Image: one of the paintings from the exhibition, ‘Water into Wine’
A selection of paintings by contemporary figurative artist Gary Bunt will be showing from 19 March in the stunning Ely Cathedral, as part of an upcoming exhibition entitled ‘Bert, His Dog, Our God’. We spoke to Gary to find out what you can expect from the exhibition, and why you should go and see ‘Bert, His Dog, Our God‘ this month.
So you’re currently exhibiting in Liverpool, is that right?
Yes, the exhibition is still going on in Liverpool for another couple of weeks, and then it comes to Ely in the middle of March. It’s been very well received, and I’m getting a lot of really positive feedback, which is great. It seems to be doing what I really wanted it to do, which was to get away from religion if that makes sense. That’s why I simplified it in the way I have. And it seems to be working, because I’m getting a lot of messages from people who haven’t got a faith who’ve been posting on their own social media. Even if you haven’t got a faith, this exhibition is really worth going to see. People who haven’t looked at the Bible or the gospels since they were at school are being led back to it, and that is really pleasing for me.
Even if you haven’t got a faith, this exhibition is really worth going to see
Is this the first time you’ve exhibited in cathedrals?
It is. I had a Christian show in 2016, which was my first one up in London, but this was really down to the Portland Gallery and the Farmington Institute. They’re a Christian-based institution and they actually give scholarships to put people into school and universities to teach religious education, and they saw the work and really got behind it. It was their suggestion really to try and get it to go around the cathedrals, which for me has been quite overwhelming. I never imagined, when I started this journey, that this sort of work would end up in cathedrals.
When you see your work on display in a cathedral does it feel like it’s at home there? Does it look right in a cathedral?
Yeah, I think it does. I did find it quite overwhelming as I say, and it’s very humbling to have it in these beautiful buildings. In that setting, I think it just takes on another meaning for me. It becomes much more personal to people. Compared to just walking into a gallery, although the pictures have got the same content, they just seem to say a little bit more in that setting.
I was reading earlier that each of the paintings you’ve done has a poem alongside it. What’s the story behind that? Was that always the plan, or did you just start doing it as you went along?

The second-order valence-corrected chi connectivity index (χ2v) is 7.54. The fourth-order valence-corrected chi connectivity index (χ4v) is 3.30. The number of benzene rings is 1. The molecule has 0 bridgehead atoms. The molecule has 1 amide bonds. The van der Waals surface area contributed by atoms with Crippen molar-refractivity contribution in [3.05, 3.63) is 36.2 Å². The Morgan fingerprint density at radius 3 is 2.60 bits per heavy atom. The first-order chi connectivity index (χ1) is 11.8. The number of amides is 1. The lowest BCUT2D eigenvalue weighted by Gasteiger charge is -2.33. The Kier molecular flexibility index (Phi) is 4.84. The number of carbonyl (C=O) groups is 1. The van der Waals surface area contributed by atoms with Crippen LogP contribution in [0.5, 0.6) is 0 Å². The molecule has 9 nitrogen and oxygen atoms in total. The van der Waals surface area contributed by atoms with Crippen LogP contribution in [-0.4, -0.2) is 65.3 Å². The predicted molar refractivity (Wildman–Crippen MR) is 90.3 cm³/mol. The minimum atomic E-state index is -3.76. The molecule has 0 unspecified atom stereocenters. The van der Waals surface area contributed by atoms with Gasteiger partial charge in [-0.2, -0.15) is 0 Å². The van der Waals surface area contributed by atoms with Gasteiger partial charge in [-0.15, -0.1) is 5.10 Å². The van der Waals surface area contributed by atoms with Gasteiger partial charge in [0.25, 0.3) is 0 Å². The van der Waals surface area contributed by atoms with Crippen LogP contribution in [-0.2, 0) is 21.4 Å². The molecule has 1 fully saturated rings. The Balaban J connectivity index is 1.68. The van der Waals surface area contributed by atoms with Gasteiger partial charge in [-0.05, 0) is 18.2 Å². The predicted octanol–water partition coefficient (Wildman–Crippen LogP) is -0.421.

Well, it started when I began this style of painting really. That was after an illness that I had, which changed my whole style of painting. The poems originally started when I was doing little personal paintings for my family and friends and things, because I didn’t know if I was going to last the year through this illness. I started writing little poems on the back for family members and my children, and then I started putting them on various paintings I did. It got to a stage that when I was selling the paintings in the gallery, if there wasn’t a poem on the back, then people were most put out! People would send paintings back so that I could write a poem for them, and it just became a thing that happened with every painting.
So has that almost become an accidental trademark of yours?
Yes, it was really. And it has made a big difference – it’s almost become part of the work. It’s not there for the sake of it; for the people that collect my work it’s part of the whole thing.
Does the accompanying book cover all of the pieces from the exhibition?
Yes, the book’s called ‘Bert, His Dog, Our God’ and that’s the whole collection of paintings and poems from this exhibition. I think there’s 51 paintings and poems that tell the story from the Nativity right through to the Ascension of Jesus. So it tells the whole of the New Testament, in the most brief and meaningful way that I could condense it. So that’s available to buy at the cathedrals and it’s also on Amazon now.
Do you have any personal favourites from the exhibition? Do you think there are any paintings in particular that people should look out for?
There’s probably one painting for me that really stands out. I think ‘Come to me and I will give you rest’, the painting of Jesus hugging Bert, is probably my personal favourite. Just because life is full of its ups and downs and I’ve found a lot of comfort and peace in my faith, so I think that one stands out for me personally. My faith is a thing I practice, I’m a real old-fashioned follower of Christ, and I love the old kind of contemplation and meditation, which I do every night in the little chapel that I built at the bottom of the garden. So that feeling I get, that comfort I get from it is in that painting really.